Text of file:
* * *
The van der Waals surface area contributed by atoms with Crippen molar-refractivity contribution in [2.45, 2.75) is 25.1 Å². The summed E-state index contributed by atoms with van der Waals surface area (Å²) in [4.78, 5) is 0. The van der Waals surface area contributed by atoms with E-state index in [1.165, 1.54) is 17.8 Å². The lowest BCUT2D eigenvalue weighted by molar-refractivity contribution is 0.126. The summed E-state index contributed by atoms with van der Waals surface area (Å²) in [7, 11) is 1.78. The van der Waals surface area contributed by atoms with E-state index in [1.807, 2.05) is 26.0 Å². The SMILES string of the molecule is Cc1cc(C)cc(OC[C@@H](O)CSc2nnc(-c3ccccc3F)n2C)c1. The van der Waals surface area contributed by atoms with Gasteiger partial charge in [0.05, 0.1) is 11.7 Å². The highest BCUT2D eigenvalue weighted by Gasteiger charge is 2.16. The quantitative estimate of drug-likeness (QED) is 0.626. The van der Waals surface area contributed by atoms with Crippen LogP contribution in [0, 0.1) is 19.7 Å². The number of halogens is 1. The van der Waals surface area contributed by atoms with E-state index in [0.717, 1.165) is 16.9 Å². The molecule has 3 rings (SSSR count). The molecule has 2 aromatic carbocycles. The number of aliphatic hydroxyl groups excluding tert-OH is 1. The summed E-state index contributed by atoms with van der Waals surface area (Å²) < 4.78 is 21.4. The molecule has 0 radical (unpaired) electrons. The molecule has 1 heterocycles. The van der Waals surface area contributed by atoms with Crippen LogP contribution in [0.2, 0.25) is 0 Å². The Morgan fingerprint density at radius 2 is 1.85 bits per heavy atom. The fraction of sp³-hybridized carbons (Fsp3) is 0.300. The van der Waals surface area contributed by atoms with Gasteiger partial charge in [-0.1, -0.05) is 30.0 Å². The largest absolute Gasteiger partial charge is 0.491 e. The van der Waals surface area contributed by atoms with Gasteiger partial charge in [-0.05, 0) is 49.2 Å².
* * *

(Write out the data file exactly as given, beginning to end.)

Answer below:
The van der Waals surface area contributed by atoms with Crippen molar-refractivity contribution in [2.45, 2.75) is 25.1 Å². The summed E-state index contributed by atoms with van der Waals surface area (Å²) in [4.78, 5) is 0. The van der Waals surface area contributed by atoms with E-state index in [1.165, 1.54) is 17.8 Å². The lowest BCUT2D eigenvalue weighted by molar-refractivity contribution is 0.126. The summed E-state index contributed by atoms with van der Waals surface area (Å²) in [7, 11) is 1.78. The van der Waals surface area contributed by atoms with E-state index in [1.807, 2.05) is 26.0 Å². The SMILES string of the molecule is Cc1cc(C)cc(OC[C@@H](O)CSc2nnc(-c3ccccc3F)n2C)c1. The van der Waals surface area contributed by atoms with Gasteiger partial charge in [0.05, 0.1) is 11.7 Å². The highest BCUT2D eigenvalue weighted by Gasteiger charge is 2.16. The quantitative estimate of drug-likeness (QED) is 0.626. The van der Waals surface area contributed by atoms with Crippen LogP contribution in [0, 0.1) is 19.7 Å². The number of halogens is 1. The van der Waals surface area contributed by atoms with E-state index in [0.717, 1.165) is 16.9 Å². The molecule has 3 rings (SSSR count). The molecule has 2 aromatic carbocycles. The number of aliphatic hydroxyl groups excluding tert-OH is 1. The summed E-state index contributed by atoms with van der Waals surface area (Å²) < 4.78 is 21.4. The molecule has 0 radical (unpaired) electrons. The molecule has 1 heterocycles. The van der Waals surface area contributed by atoms with Crippen LogP contribution in [0.2, 0.25) is 0 Å². The Morgan fingerprint density at radius 2 is 1.85 bits per heavy atom. The fraction of sp³-hybridized carbons (Fsp3) is 0.300. The van der Waals surface area contributed by atoms with Gasteiger partial charge in [-0.1, -0.05) is 30.0 Å². The largest absolute Gasteiger partial charge is 0.491 e. The van der Waals surface area contributed by atoms with Gasteiger partial charge in [-0.05, 0) is 49.2 Å².